Let us now discuss the most recent action in the U.S. stock market using the Dow Theory. Following is the most recent action of the Dow Industrials vs. the Dow Transports, as shown by the following chart from January 2007 to the present:
For the week ending July 23, 2010, the Dow Industrials rose 326.72 points, while the Dow Transports rose 250.71 points. The ability of the Dow indices to make new five-week highs in the midst of the uncertainty going into the European Union's bank stress tests was impressive all the more so given last Thursday's Lowry's 90% upside day. Despite the ongoing threat of a Greek default, both the price and technical action suggests the future looks bright, despite the weakening liquidity indicators. For now, we will remain 50% long in our DJIA Timing System, and may shift to a 100% long position depending on how the market action and fundamentals pan out in the coming days.
I will now continue our commentary with a quick discussion of our popular sentiment indicators those being the bulls-bears percentages of the American Association of Individual Investors (AAII), the Investors Intelligence, and the Market Vane's Bullish Consensus Surveys. The latest four-week moving average of these sentiment indicators decreased from a reading of -7.3% to -9.9% for the week ending July 23, 2010. Following is a weekly chart showing the four-week moving average of the Market Vane, AAII, and the Investors Intelligence Survey Bulls-Bears% Differentials from January 1997 to the present week:
This reading again declined to a new 2010 low last week and is now at its most oversold level since the week ending April 10, 2009 (when the DJIA traded at just slightly over 8,000). More importantly, this reading is now getting oversold, even relative to its readings over the last two years. While our liquidity indicators do not suggest much upside in the market, our fundamental and technical indicators are no doubt improving, especially in light of the recent publication of the EU's bank stress tests. Again, we would not hesitate shifting to a 100% long position should the technical conditions of the market improve further over the coming days.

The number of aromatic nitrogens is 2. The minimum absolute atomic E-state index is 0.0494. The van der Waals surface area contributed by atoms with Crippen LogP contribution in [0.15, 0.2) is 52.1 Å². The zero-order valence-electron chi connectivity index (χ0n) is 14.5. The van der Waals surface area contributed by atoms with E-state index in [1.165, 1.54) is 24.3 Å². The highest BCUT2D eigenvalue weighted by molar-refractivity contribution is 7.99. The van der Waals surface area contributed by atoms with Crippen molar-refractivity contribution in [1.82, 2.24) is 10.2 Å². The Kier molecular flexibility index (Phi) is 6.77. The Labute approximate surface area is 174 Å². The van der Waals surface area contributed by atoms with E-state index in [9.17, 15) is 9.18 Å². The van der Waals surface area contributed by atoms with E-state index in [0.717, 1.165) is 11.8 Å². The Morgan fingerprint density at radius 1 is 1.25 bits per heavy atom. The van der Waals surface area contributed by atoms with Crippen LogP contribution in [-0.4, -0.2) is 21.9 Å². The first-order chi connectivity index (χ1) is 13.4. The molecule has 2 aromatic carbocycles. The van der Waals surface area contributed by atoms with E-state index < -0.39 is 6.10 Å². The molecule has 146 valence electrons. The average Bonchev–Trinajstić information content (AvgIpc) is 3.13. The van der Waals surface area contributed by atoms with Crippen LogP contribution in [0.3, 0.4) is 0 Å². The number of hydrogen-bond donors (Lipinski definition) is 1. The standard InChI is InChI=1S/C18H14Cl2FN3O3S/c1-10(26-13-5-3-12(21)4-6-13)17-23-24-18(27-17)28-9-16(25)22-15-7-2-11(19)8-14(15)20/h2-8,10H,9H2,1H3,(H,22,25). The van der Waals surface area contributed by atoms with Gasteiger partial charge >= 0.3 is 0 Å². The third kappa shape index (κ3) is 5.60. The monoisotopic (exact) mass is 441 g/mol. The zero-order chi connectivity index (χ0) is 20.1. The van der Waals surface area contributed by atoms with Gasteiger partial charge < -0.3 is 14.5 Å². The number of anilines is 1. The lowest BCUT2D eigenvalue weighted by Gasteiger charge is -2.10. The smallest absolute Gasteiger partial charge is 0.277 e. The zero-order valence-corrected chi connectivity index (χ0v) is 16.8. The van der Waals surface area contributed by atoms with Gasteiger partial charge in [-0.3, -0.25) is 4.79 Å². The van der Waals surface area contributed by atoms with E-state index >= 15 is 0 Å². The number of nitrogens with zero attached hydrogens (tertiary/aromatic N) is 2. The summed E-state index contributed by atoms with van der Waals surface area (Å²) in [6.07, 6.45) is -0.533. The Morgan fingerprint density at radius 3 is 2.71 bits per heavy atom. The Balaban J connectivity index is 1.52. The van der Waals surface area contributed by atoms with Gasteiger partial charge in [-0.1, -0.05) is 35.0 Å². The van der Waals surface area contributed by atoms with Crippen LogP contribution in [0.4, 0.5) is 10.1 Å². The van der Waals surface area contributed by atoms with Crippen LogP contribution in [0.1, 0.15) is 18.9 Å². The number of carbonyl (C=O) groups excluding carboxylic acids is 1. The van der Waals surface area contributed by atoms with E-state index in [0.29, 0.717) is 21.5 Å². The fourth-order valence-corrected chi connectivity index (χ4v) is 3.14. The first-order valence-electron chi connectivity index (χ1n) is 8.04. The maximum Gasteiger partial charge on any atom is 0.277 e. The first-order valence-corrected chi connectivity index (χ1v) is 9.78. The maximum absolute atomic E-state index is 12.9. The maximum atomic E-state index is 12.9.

I will now close out our commentary by discussing the latest readings of the ISE Sentiment Index. For newer subscribers, I want to provide an explanation of ISE Sentiment Index and why it has turned out to be (and should continue to be) a useful sentiment indicator. Quoting the International Securities Exchange website: The ISE Sentiment Index (ISEE) is designed to show how investors view stock prices. The ISEE only measures opening long customer transactions on ISE. Transactions made by market makers and firms are not included in ISEE because they are not considered representative of market sentiment due to the often specialized nature of those transactions. Customer transactions, meanwhile, are often thought to best represent market sentiment because customers, which include individual investors, often buy call and put options to express their sentiment toward a particular stock.
When the daily reading is above 100, it means that more customers have been buying call options than put options, while a reading below 100 means more customers have been buying puts than calls. As noted in the above paragraph, the ISEE only measures transactions initiated by retail investors and not transactions initiated by market makers or firms. This makes the indicator a perfect contrarian indicator for the stock market. Since the inception of this index during early 2002, its track record has been one of the best relative to that of other sentiment indicators. Following is the 20-day and 50-day moving average of the ISE Sentiment Index vs. the daily S&P 500 from May 1, 2002 to the present:
The 20 DMA increased from 98.9 to 101.0 last week. From late May to early July, the 20 DMA had vacillated in an oversold range of 90 to 98, and in fact declined to as low as 90.0 on June 16th its most oversold reading since April 1, 2008. Two weeks ago, the 20 DMA finally pierced through the 98 level convincingly. In addition, the 50 DMA has finally declined to a historically oversold level. With all our sentiment indicators now at an oversold level, and with the improving technical conditions, there is a good chance the market could rally further. Again, we will likely shift to a 100% long position should the technical conditions of the market improve further in the coming days.
Conclusion: With the publication of the EU bank stress tests, a significant amount of uncertainty has been lifted off investors' minds, despite the relative ease with which the vast majority of the 91 banks in passing the stress tests. In addition, the technical conditions of the market have improved dramatically. Even though the liquidity backdrop remains tough, this is not a big obstacle to a further rally in the market. Finally, in light of the severely oversold readings in the NYSE ARMS Index (as discussed last week), and the oversold conditions in our sentiment indicators, we not hesitate to shift to a 100% long position in our DJIA Timing System, from our current 50% long position if our technical indicators improve further. Subscribers please stay tuned.
Henry To, CFA